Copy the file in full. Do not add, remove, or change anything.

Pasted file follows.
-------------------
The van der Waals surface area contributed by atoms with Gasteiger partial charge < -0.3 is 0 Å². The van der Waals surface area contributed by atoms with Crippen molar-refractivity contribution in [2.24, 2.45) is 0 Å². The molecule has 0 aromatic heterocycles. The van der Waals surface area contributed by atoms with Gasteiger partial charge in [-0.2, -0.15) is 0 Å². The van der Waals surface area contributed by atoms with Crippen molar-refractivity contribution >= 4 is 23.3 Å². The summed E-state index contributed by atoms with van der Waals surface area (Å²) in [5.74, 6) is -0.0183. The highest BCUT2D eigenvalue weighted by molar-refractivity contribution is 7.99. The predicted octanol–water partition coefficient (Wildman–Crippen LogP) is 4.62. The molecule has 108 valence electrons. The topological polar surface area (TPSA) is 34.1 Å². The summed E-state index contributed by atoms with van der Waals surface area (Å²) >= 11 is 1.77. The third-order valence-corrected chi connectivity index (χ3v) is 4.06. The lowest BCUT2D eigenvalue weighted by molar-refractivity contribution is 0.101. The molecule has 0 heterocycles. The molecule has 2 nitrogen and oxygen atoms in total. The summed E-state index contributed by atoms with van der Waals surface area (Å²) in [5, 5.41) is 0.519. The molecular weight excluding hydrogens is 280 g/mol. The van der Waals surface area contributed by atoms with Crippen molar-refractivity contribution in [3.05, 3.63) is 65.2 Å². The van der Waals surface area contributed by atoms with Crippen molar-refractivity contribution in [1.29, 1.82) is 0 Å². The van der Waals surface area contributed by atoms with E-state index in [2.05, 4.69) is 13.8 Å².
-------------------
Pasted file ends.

The van der Waals surface area contributed by atoms with Gasteiger partial charge < -0.3 is 0 Å². The van der Waals surface area contributed by atoms with Crippen molar-refractivity contribution in [2.24, 2.45) is 0 Å². The molecule has 0 aromatic heterocycles. The van der Waals surface area contributed by atoms with Gasteiger partial charge in [-0.2, -0.15) is 0 Å². The van der Waals surface area contributed by atoms with Crippen molar-refractivity contribution >= 4 is 23.3 Å². The summed E-state index contributed by atoms with van der Waals surface area (Å²) in [5.74, 6) is -0.0183. The highest BCUT2D eigenvalue weighted by molar-refractivity contribution is 7.99. The predicted octanol–water partition coefficient (Wildman–Crippen LogP) is 4.62. The molecule has 108 valence electrons. The topological polar surface area (TPSA) is 34.1 Å². The summed E-state index contributed by atoms with van der Waals surface area (Å²) >= 11 is 1.77. The third-order valence-corrected chi connectivity index (χ3v) is 4.06. The lowest BCUT2D eigenvalue weighted by molar-refractivity contribution is 0.101. The molecule has 0 heterocycles. The molecule has 2 nitrogen and oxygen atoms in total. The summed E-state index contributed by atoms with van der Waals surface area (Å²) in [5, 5.41) is 0.519. The molecular weight excluding hydrogens is 280 g/mol. The van der Waals surface area contributed by atoms with Crippen molar-refractivity contribution in [3.05, 3.63) is 65.2 Å². The van der Waals surface area contributed by atoms with Crippen molar-refractivity contribution in [1.29, 1.82) is 0 Å². The van der Waals surface area contributed by atoms with E-state index in [2.05, 4.69) is 13.8 Å².